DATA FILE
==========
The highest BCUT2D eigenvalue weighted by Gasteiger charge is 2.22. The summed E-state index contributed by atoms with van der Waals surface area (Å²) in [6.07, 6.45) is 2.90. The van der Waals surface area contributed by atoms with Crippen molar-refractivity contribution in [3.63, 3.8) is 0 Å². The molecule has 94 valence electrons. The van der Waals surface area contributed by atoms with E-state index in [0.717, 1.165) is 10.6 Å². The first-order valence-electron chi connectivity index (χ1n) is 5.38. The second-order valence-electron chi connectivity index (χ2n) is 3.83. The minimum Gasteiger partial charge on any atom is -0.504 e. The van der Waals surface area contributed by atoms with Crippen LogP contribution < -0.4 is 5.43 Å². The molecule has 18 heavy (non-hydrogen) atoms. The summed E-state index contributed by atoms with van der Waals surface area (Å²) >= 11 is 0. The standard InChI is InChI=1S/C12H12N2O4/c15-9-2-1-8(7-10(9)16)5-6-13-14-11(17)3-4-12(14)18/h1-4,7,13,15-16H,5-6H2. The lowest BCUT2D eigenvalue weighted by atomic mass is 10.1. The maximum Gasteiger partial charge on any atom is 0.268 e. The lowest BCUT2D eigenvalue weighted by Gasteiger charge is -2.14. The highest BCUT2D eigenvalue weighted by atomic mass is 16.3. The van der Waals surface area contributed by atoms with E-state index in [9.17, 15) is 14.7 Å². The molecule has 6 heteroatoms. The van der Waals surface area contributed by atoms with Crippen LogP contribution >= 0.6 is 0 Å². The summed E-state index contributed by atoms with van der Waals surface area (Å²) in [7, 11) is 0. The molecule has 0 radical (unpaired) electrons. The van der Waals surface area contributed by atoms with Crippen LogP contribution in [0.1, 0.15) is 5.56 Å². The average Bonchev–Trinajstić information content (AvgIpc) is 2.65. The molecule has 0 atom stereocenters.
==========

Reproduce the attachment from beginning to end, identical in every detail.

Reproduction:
The highest BCUT2D eigenvalue weighted by Gasteiger charge is 2.22. The summed E-state index contributed by atoms with van der Waals surface area (Å²) in [6.07, 6.45) is 2.90. The van der Waals surface area contributed by atoms with Crippen molar-refractivity contribution in [3.63, 3.8) is 0 Å². The molecule has 94 valence electrons. The van der Waals surface area contributed by atoms with E-state index in [0.717, 1.165) is 10.6 Å². The first-order valence-electron chi connectivity index (χ1n) is 5.38. The second-order valence-electron chi connectivity index (χ2n) is 3.83. The minimum Gasteiger partial charge on any atom is -0.504 e. The van der Waals surface area contributed by atoms with Crippen LogP contribution < -0.4 is 5.43 Å². The molecule has 18 heavy (non-hydrogen) atoms. The summed E-state index contributed by atoms with van der Waals surface area (Å²) >= 11 is 0. The standard InChI is InChI=1S/C12H12N2O4/c15-9-2-1-8(7-10(9)16)5-6-13-14-11(17)3-4-12(14)18/h1-4,7,13,15-16H,5-6H2. The lowest BCUT2D eigenvalue weighted by atomic mass is 10.1. The maximum Gasteiger partial charge on any atom is 0.268 e. The lowest BCUT2D eigenvalue weighted by Gasteiger charge is -2.14. The highest BCUT2D eigenvalue weighted by atomic mass is 16.3. The van der Waals surface area contributed by atoms with E-state index in [9.17, 15) is 14.7 Å². The molecule has 6 heteroatoms. The van der Waals surface area contributed by atoms with Crippen LogP contribution >= 0.6 is 0 Å². The summed E-state index contributed by atoms with van der Waals surface area (Å²) in [7, 11) is 0. The molecule has 0 radical (unpaired) electrons. The van der Waals surface area contributed by atoms with Crippen LogP contribution in [0.1, 0.15) is 5.56 Å². The average Bonchev–Trinajstić information content (AvgIpc) is 2.65. The molecule has 0 atom stereocenters.